The market turned three years ago. Many, many families’ backs are against the wall. They borrowed to the gills and now their “safe investment” is shrinking. Living cheque to cheque or, worse, borrowing from new sources to cover previous liabilities.

    Vreaa warned.

    • Nothing new for El Nino except he is just getting older and more desperate. Life still as suck as before.
      Market turns all the time. This is the third since 2008, and the bears have missed it, again.
      Hope the new year will bring you some thing better than the last 12 years hanging out with vreaa blog.

      • Despite the loser trolls, this has been a great place for anyone who is genuinely interested in the bizarre intersection of economics and human behavior that is the Vancouver real estate market. I thank vreaa for making it possible.

        Best wishes for 2020, all.

    • “who is genuinely interested ”

      Just 12 years of misinformation. Look at the numbers of posts and posters…the results speak for themselves.

  5. Fred is the reason condoms were invented.

    • “…condoms were invented.”

      And you didn’t know how to use one, you misread the instructions. Your kids would wish you did though, so they wouldn’t have to inherit your legacy of a renter’s deed.

  6. LOL, Fred! Spoken like a true believer! Perhaps you have not heard of all the massively indebted Canadian families who have gone all in on real estate, telling themselves to do what common sense advised against – getting in over their heads because “real estate always goes up”!

    Although they can be forgiven for thinking this – even my dad who saw bare lots he was selling at the time go from $150k each to $30k for the last ones in early 80s now forgets that he directly experienced the pain of an RE collapse. (He also forgets to factor in opportunity cost and inflation but I love him anyway 🙂

    No, my husband and I are not victims at all – we made a conscious and completely rational decision in April 2010 to not buy into what was already a greatly overvalued Lower Mainland RE market. We did a great deal of reading on this, ran buy vs rent calculators, and actually did the math ourselves. (Yes, we’re well educated data junkies, with science/business/software/economics backgrounds).

    What really settled it for us is “why have houses in the LM historically cost around 3-4x average annual income, but since about 2005 have completely disconnected from local incomes?” Answers: 1. interest rates 2. fraud 3. money laundering 4. FOMO 5. speculation 6. tax evasion. Why even try to compete with all that? It will eventually all settle back to normal, ie 3-4x avg incomes. Just taking far longer than I thought, and I now think there are few interest rate increases ever coming, so that part won’t change back).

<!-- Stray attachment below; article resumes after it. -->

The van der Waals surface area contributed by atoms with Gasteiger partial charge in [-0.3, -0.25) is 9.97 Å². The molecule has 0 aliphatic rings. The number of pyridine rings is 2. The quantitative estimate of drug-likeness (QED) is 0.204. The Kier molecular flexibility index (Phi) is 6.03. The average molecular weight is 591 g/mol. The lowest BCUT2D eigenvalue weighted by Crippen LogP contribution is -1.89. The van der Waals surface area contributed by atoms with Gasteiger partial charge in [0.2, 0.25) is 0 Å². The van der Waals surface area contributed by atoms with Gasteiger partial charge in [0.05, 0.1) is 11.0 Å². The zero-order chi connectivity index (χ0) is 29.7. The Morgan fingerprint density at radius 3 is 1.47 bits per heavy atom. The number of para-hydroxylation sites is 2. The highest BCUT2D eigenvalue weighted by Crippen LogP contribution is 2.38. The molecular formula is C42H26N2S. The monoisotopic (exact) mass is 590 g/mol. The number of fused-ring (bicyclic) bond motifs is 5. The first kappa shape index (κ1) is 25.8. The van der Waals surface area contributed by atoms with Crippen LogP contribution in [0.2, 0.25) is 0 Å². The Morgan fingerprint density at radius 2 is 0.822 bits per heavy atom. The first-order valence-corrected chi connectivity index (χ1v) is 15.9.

So, now we’re sitting on a good pile of cash/investments and not a penny of debt beyond what we charged in the current month on our credit cards. It’s a financially-secure position to be in, and we sleep well at night.

    But, having come from family backgrounds of ownership, we did not expect to still be renting. We have owned previously and will again when the prices make sense, but will not risk our family’s financial security to buy a basic SFH for $1million in the Vanc suburbs.

    WTF is with people who would take such a risk as this? Even trading up, wouldn’t you wonder if it’s a stretch for you, and all of your friends are on edge financially too, that maybe something is wrong with the picture? Sure, many buying now are too young to have seen prices ever drop, and have been told by everyone how rich they’ll get, but wow, one job loss and that house is gone.

    El Ninja is right – just try not paying your mortgage and see how long you get to live in the house you “own”!

    Happy New Year everyone, and thanks again VREAA for some much-needed perspective on the situation on the ground.

    • +1
      That pretty much sums it up.

      And Happy New Year to everybody, Fred included…

    • I would not jump in here, but your Christmas day post summed up your true felling very well.
      Good luck with your ” pile of cash “.
      For me, what would a pile of cash do me any good if I had to move my kids disruptedly from one overpriced rental to the next.

      • Renting gave me geographic mobility and hassle-free living for 20 years, while allowing me to bank $$. Of all the rentals I’ve had, I was not evicted from a single one. I repeat, not a single one. Nor do I know anyone who has ever been evicted.

        “Risk of eviction” may apply to delinquent tenants like Fred, but rarely to the financially stable and responsible. Landlords like to keep good tenants.